JPackage – Launch Java Apps without JVM

The jpackage tool of Java 14 can be used to create platform specific packages of java apps.  The app does not require a JVM to run.


/opt/jdk-14/bin/jpackage --name etctoy --input target --main-jar etctoy.jar

The call is made from within a maven project. etctoy.jar is a fat-jar (size 6.6M) but the call should also work for regular jars with further dependencies in the target directory (see –input parameter).

The result is a debian package that installs the app under /opt/etctoy

sudo dpkg -i etctoy_1.0-1_amd64.deb

The installation uses 140M of disk space.

To make the tool available via command line on should link the binary into /usr/bin

sudo ln -s /opt/etctoy/bin/etctoy /usr/bin

Unix tools introduced. Today: FHS

The Filesystem Hierarchy Standard (FHS) defines a standard layout to organize various kinds of application and OS related data in a predictable and common way [1].

A basic knowledge of the FHS will help you to find application or OS related data more easily. If you are a developer, it also provides a good orientation for organizing your own applications in a maintainable way, e.g. as ubuntu package.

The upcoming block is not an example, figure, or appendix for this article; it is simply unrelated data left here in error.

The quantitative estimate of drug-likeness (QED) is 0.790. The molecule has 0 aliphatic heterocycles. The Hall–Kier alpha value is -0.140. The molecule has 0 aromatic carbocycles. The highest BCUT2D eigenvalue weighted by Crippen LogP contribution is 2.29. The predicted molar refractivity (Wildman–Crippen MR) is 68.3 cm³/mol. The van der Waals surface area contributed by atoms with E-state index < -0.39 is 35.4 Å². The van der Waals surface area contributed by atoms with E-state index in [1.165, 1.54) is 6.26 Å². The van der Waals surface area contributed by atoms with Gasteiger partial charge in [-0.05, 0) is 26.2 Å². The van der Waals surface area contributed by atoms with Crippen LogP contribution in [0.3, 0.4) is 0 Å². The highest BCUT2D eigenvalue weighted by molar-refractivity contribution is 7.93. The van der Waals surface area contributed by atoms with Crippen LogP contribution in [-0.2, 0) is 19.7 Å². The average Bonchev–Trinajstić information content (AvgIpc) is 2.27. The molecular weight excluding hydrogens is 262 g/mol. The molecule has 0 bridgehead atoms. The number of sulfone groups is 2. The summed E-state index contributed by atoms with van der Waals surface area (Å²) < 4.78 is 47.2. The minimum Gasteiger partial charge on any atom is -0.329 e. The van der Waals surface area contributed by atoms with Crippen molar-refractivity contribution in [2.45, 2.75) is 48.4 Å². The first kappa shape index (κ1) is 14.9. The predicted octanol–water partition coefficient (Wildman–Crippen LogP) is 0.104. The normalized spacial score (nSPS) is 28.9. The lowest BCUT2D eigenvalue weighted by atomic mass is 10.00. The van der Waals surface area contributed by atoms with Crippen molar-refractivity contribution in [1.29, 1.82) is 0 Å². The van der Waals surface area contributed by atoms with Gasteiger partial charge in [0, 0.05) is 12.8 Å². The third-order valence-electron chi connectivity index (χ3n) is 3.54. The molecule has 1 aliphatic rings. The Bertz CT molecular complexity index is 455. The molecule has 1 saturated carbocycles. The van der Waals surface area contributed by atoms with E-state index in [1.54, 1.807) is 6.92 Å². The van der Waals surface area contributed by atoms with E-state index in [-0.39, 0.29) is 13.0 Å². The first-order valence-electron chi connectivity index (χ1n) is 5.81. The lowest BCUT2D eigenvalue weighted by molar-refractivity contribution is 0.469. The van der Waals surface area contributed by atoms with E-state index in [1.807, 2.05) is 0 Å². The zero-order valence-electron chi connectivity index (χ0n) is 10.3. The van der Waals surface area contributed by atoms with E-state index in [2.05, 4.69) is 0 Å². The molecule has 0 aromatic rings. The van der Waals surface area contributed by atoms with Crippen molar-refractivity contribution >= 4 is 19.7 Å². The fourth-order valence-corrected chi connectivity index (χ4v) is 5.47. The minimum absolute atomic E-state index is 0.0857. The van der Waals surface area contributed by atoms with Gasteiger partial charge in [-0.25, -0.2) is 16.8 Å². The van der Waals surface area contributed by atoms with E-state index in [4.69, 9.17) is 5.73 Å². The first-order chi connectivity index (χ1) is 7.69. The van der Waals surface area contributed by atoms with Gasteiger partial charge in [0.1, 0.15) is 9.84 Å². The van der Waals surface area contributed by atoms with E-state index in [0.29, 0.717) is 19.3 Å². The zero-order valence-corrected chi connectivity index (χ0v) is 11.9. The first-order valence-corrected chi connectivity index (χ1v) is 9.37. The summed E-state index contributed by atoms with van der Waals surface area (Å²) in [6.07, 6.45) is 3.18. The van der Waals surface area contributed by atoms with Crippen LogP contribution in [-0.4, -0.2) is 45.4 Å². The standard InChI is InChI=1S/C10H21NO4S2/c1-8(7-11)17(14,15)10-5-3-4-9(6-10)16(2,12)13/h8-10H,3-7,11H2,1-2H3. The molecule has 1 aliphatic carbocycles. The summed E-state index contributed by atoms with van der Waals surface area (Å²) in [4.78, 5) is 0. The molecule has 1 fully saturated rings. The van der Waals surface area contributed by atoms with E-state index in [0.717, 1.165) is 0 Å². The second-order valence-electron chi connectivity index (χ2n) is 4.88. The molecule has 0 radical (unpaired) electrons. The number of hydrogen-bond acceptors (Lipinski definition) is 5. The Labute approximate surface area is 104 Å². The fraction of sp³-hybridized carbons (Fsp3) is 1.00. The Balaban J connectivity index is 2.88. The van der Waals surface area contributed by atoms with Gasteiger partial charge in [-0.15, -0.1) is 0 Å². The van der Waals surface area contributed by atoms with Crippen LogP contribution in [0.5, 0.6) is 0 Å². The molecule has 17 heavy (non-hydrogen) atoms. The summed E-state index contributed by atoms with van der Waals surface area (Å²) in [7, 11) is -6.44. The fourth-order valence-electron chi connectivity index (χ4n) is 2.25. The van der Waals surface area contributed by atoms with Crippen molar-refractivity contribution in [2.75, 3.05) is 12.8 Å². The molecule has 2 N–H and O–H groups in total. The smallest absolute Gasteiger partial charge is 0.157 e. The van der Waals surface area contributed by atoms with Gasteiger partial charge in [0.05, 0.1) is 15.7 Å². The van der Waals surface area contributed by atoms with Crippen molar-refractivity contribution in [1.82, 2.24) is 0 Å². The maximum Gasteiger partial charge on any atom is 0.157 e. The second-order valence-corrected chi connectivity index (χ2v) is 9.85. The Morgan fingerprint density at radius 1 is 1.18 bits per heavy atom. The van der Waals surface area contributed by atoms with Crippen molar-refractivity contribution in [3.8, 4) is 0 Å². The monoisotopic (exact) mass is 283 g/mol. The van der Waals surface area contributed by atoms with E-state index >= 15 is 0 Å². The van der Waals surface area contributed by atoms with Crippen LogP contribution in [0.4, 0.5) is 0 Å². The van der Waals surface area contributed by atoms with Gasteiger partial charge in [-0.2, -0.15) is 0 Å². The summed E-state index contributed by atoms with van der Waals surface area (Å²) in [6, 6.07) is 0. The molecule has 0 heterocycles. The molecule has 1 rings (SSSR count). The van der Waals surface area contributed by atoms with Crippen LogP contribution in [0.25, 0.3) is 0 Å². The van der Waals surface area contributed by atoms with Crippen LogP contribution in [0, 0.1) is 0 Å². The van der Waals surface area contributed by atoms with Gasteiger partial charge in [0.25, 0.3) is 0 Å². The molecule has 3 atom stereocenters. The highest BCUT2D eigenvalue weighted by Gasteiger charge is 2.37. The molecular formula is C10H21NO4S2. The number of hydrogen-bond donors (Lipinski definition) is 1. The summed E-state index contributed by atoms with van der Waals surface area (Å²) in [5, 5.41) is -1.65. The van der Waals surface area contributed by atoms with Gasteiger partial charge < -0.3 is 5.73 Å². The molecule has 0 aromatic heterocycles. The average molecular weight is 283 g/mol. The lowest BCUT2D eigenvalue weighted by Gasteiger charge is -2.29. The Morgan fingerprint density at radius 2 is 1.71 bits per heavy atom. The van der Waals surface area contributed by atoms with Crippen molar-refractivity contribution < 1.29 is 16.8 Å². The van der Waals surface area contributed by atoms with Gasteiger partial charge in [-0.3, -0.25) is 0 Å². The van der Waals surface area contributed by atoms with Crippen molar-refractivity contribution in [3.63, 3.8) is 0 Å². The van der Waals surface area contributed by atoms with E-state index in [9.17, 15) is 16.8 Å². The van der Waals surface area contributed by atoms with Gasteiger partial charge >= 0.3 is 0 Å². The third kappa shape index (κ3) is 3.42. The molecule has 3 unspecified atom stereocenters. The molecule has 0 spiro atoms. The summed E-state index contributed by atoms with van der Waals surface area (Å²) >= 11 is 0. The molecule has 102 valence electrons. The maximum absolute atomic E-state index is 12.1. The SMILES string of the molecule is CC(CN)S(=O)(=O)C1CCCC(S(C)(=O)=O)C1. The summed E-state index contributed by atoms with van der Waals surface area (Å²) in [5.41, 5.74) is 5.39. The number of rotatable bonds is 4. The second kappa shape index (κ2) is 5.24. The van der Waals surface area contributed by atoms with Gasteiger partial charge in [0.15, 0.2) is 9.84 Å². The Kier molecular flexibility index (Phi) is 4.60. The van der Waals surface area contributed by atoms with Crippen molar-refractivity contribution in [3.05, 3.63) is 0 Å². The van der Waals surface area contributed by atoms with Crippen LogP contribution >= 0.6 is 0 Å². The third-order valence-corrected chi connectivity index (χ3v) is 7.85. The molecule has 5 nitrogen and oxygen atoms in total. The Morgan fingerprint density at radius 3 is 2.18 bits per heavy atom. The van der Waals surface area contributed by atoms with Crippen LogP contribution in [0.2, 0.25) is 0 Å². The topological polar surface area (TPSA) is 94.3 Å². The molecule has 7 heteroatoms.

/bin – essential user commands

/boot – OS boot loader

/dev – devices (everything is a file principle)

/etc – system configuration

/home – user data

/lib – essentail shared libraries

/media – mount point for removable media

/mnt – mount point for temporarily mounted filesystems

/opt – add-on applications

/root – home of root

/run – run time variable data

/sbin – system binaries

/srv – data for services provided by the system

/tmp – temporary data

/proc – is a virtual filesystem

/usr – secondary hierarchy

bin – Most user commands
lib – Libraries
local – Local hierarchy (empty after main installation)
sbin – Non-vital system binaries
share – Architecture-independent data

/var – variable data

cache  – Application cache data
lib  – Variable state information
local  – Variable data for /usr/local
lock –  Lock files
log – Log files and directories
opt – Variable data for /opt
run – Data relevant to running processes
spool – Application spool data
tmp  -Temporary files preserved between system reboots

Find more

What about – /init.d ?

What does the .d stand for in directory names?

FHS in Debian